Garden shed regulations
Regulations for garden sheds vary from place to place, and even between neighbourhoods. Before you go out and buy or build a garden shed, research your community's rules to make certain you won't be violating any regulations with the garden shed you have in mind.
Also make sure the land on which you wish to place your garden shed has no restrictions either, such as land that is in a flood plain.
Regulations governing the types, sizes and specifications of garden sheds--or whether you can have one at all--depend upon where you live. If you live in a neighbourhood or subdivision that has a homeowners association or a neighbourhood council, check with that organisation first. Even if garden sheds are allowed in another part of town, they may not be allowed in your neighbourhood, or the specs for them may be different. For example, some homeowners associations require residents to submit plans to them for any exterior changes before they can be begun. Not complying with these rules can result in fines. See the example in the references of a homeowners association covenant in Westfield, Indiana.
Your next step would be to check with your town, city or township planning department. That agency may have ordinances in place regarding specifications on outdoor buildings in residential areas. For example, Zionsville, Indiana, restricts the height of buildings and landscaping in certain areas to adhere to vision clearance regulations (see Section 18 of ordinance in the references).
Be sure to take into account the land on which you wish to build a garden shed. For example, if the land is in a floodplain or wetland area, you will likely need to check with your city's zoning ordinance or your state's Department of Environmental Management to make sure you are allowed to build there. Make certain there are no other restrictions imposed upon the land on which you wish to place your garden shed.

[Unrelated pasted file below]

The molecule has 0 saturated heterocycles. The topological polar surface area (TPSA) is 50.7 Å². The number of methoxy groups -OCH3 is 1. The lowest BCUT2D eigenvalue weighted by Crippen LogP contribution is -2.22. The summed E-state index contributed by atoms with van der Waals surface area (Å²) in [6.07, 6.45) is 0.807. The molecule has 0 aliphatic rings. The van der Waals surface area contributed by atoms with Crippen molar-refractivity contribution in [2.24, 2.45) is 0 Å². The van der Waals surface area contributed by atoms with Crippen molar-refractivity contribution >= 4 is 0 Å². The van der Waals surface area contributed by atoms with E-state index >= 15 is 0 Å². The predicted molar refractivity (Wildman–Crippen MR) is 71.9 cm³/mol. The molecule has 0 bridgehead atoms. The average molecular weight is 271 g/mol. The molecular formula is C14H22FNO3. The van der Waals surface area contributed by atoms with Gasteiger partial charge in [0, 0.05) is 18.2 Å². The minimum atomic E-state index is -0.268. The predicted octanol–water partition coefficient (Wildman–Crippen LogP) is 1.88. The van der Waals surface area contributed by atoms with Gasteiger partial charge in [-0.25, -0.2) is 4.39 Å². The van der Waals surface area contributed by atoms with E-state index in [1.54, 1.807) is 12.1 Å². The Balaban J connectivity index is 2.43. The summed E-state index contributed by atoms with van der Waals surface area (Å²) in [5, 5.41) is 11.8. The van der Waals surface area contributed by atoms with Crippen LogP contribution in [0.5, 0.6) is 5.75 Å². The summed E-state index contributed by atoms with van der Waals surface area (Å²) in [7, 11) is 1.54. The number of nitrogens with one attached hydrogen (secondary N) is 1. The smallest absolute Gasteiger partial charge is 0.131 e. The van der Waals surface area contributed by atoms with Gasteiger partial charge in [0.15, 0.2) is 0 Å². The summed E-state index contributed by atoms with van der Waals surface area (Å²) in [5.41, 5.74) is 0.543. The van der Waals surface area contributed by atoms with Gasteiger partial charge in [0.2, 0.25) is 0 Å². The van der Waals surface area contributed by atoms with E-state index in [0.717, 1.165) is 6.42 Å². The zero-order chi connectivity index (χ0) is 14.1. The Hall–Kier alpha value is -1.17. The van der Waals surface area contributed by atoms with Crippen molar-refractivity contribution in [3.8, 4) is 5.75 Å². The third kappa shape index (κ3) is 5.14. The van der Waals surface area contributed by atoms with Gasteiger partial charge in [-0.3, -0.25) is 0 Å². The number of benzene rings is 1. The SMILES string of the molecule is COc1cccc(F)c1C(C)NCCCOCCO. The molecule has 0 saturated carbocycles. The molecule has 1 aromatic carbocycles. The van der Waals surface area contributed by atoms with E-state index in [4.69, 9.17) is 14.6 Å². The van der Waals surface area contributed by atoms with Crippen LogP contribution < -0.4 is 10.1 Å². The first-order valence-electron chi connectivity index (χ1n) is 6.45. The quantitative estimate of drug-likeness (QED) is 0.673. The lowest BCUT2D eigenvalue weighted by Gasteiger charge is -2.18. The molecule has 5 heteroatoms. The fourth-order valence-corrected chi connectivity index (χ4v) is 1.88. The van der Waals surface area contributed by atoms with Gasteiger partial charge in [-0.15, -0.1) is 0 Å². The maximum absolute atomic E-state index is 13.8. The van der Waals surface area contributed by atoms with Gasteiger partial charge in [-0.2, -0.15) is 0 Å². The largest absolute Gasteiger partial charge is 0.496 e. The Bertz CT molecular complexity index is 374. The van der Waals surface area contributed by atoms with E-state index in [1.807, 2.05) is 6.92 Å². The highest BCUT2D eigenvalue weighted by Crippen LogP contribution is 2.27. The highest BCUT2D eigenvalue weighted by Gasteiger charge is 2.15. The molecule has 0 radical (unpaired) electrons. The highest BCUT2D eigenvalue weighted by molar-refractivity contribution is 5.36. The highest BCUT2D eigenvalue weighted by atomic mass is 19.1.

After you have checked with all the local and state agencies mentioned here and learn that you are allowed to have a garden shed, make certain the specifications of your proposed garden shed meet all those agencies' requirements. It would be money lost if you were to build your shed the way you want it only to find out that one or more of its features is prohibited. Believe it or not, in some neighbourhoods, even specific exterior paint colours are prohibited on buildings.
It is also worth your time to check with government planning departments to see their master plan. One Indiana family learnt this when they saw the county's master plan for roads. The road they lived on was designated to be straightened, and the new road would go right through the middle of their house. It pays to check to see if future subdivisions, public buildings, car parks, roads or other construction are planned for your land or neighbouring parcels that would affect your decision. Even roads that are scheduled for widening could affect your property.